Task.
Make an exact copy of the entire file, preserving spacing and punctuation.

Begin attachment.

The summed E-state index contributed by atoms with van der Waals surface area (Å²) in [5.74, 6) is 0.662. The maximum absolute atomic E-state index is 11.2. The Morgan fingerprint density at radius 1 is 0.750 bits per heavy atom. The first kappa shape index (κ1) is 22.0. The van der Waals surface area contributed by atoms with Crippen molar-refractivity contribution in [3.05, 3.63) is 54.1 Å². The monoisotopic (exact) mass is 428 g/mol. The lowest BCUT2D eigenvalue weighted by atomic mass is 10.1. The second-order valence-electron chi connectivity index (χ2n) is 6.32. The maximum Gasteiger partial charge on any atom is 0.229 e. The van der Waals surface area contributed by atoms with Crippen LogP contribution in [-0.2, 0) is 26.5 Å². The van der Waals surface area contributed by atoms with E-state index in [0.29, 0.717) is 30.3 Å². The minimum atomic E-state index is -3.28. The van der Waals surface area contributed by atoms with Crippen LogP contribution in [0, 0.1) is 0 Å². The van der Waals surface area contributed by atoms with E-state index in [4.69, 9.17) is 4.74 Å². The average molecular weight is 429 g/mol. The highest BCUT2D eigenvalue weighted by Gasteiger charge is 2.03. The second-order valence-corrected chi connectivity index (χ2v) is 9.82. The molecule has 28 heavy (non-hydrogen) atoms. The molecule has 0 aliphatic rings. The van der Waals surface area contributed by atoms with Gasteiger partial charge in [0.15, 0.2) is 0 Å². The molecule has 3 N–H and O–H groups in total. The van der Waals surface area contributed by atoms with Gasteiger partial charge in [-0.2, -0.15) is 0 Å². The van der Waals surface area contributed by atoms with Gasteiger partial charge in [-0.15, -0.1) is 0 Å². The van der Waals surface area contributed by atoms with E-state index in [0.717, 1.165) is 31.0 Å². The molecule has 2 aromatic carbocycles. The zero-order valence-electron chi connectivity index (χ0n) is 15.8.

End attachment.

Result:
The summed E-state index contributed by atoms with van der Waals surface area (Å²) in [5.74, 6) is 0.662. The maximum absolute atomic E-state index is 11.2. The Morgan fingerprint density at radius 1 is 0.750 bits per heavy atom. The first kappa shape index (κ1) is 22.0. The van der Waals surface area contributed by atoms with Crippen molar-refractivity contribution in [3.05, 3.63) is 54.1 Å². The monoisotopic (exact) mass is 428 g/mol. The lowest BCUT2D eigenvalue weighted by atomic mass is 10.1. The second-order valence-electron chi connectivity index (χ2n) is 6.32. The maximum Gasteiger partial charge on any atom is 0.229 e. The van der Waals surface area contributed by atoms with Crippen LogP contribution in [-0.2, 0) is 26.5 Å². The van der Waals surface area contributed by atoms with E-state index in [0.29, 0.717) is 30.3 Å². The minimum atomic E-state index is -3.28. The van der Waals surface area contributed by atoms with Crippen LogP contribution in [0, 0.1) is 0 Å². The van der Waals surface area contributed by atoms with E-state index in [4.69, 9.17) is 4.74 Å². The average molecular weight is 429 g/mol. The highest BCUT2D eigenvalue weighted by Gasteiger charge is 2.03. The second-order valence-corrected chi connectivity index (χ2v) is 9.82. The molecule has 28 heavy (non-hydrogen) atoms. The molecule has 0 aliphatic rings. The van der Waals surface area contributed by atoms with Gasteiger partial charge in [0.15, 0.2) is 0 Å². The molecule has 3 N–H and O–H groups in total. The van der Waals surface area contributed by atoms with Gasteiger partial charge in [-0.2, -0.15) is 0 Å². The van der Waals surface area contributed by atoms with Gasteiger partial charge in [-0.15, -0.1) is 0 Å². The van der Waals surface area contributed by atoms with E-state index in [0.717, 1.165) is 31.0 Å². The molecule has 2 aromatic carbocycles. The zero-order valence-electron chi connectivity index (χ0n) is 15.8.